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The right to believe, to worship and witness
The right to change one’s belief or religion
The right to join together and express one’s belief

RUSSIA: Four-year jail term if Russia gets back exiled Muslim?

If Russia succeeds in getting back exiled Imam Ilkhom Merazhov, he could be tried and punished with a maximum four-year jail term. He left Russia in 2015, but in June 2022 the Novosibirsk FSB reopened the criminal case to punish him for meeting with others to study the works of theologian Said Nursi. On 8 September, a Novosibirsk court issued a detention order in absentia. The FSB has sought to have an Interpol Red Notice issued, though it remains unclear whether Interpol has approved any request.

RUSSIA: 200 people on criminal trial for exercising freedom of religion or belief

Nearly 200 Jehovah's Witnesses and 9 Muslims who study Said Nursi's writings are on criminal trial for exercising freedom of religion and belief. Since June, courts jailed 17 Jehovah's Witnesses for "organising" or "participating in" banned communities. "I still do not understand what my crime is," Yelena Nikulina told a Saransk court. "There are no victims in our case, but there are still injured parties – and they are in front of you, in the dock!" The court jailed her and her husband for 4 years, 2 months.

RUSSIA: Six who met to study their faith on trial in Moscow

On 1 September [postponed to 22 September], Moscow's Kuzminsky District Court is due to begin the largest criminal trial for eight years of Muslims who met to study the works of the theologian Said Nursi, which have been banned as "extremist". Prosecutors accuse the six men – who face possible long jail terms - of forming a "home madrassah". The men have been in Butyrka prison since October 2021. Moscow City Prosecutor's Office did not respond as to who might have been harmed by the men's exercise of freedom of religion or belief.

RUSSIA: New registers of "extremist" people and literature

July legal amendments introduce a new register of people allegedly connected to "extremism", apparently to be used in parallel with the existing Rosfinmonitoring "List of Terrorists and Extremists". Individuals liable for inclusion are so broadly defined that it is unclear whether there may be wider implications, including for religious believers whose organisations have been banned as "extremist", such as Jehovah's Witnesses or Muslim Nursi readers. "Anyone could end up [on the new unified register]," says Aleksandr Verkhovsky of the SOVA Centre in Moscow.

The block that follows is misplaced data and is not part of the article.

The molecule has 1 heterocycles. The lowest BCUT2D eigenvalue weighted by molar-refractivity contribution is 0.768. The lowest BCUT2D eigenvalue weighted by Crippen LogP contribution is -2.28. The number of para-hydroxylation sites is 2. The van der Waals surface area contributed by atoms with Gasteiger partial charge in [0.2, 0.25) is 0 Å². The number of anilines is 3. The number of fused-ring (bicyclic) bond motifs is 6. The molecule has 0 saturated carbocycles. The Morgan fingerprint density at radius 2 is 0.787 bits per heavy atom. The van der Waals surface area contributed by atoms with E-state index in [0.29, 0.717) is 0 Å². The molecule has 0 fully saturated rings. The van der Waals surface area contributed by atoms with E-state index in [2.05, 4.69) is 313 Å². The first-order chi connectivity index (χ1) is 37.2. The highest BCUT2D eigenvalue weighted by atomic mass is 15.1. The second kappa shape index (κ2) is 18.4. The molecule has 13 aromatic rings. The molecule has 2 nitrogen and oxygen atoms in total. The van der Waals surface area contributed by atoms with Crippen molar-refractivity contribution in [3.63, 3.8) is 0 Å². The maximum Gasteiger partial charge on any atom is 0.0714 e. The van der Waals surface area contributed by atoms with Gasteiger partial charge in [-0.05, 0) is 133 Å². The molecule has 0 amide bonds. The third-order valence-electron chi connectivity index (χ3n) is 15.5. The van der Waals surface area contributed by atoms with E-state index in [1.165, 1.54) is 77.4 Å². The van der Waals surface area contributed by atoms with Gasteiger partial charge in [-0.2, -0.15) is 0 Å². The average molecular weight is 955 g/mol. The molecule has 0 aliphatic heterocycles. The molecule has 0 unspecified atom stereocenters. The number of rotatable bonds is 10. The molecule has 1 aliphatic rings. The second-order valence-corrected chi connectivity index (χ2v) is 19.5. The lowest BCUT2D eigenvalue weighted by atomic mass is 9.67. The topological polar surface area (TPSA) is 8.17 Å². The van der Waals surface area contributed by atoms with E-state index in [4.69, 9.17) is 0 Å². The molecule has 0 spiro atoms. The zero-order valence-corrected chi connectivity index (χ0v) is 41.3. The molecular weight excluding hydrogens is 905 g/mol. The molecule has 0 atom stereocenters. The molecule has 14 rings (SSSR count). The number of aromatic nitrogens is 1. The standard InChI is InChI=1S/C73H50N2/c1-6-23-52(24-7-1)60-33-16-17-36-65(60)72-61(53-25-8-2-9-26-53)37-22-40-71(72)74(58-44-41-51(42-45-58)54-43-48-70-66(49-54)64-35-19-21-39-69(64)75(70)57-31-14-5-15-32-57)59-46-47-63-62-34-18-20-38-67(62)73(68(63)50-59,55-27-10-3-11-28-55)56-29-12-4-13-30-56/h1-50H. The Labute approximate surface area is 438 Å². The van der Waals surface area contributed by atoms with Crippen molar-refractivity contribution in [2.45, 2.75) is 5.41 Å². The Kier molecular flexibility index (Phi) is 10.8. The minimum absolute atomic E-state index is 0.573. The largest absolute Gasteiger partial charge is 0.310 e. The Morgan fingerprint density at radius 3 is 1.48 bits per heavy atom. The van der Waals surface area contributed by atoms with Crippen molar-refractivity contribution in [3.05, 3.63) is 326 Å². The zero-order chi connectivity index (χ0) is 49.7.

RUSSIA: "Retroactively depriving Russian citizens of the right to international protection"

Under June amendments, Russia will not enforce any European Court of Human Rights decision which came into force after 15 March, and will pay outstanding compensation in earlier cases only in Roubles and not to bank accounts in countries deemed "unfriendly". "Russia hasn't been the best in enforcing ECtHR judgments domestically, far from it," says a Jehovah's Witness lawyer, but added that positive judgments "generally slowed down the infringements". Moscow lawyer Sergey Okhotin described the amendments as "retroactively depriving Russian citizens of the right to international protection".

RUSSIA: Government pressure on religious leaders to support Ukraine war

The government has pressured religious leaders to support Russia's renewed invasion of Ukraine, and prosecuted and fined religious believers and leaders who publicly oppose the war. Lutheran Bishop Dietrich Brauer and Moscow Chief Rabbi Pinchas Goldschmidt left Russia in March after resisting state pressure to support the war. The FSB security service warned local religious leaders, including at least three Protestant pastors individually in one region. "Such warnings don't take place now," a pastor told Forum 18 in July. "Those [March warnings] were enough for everyone."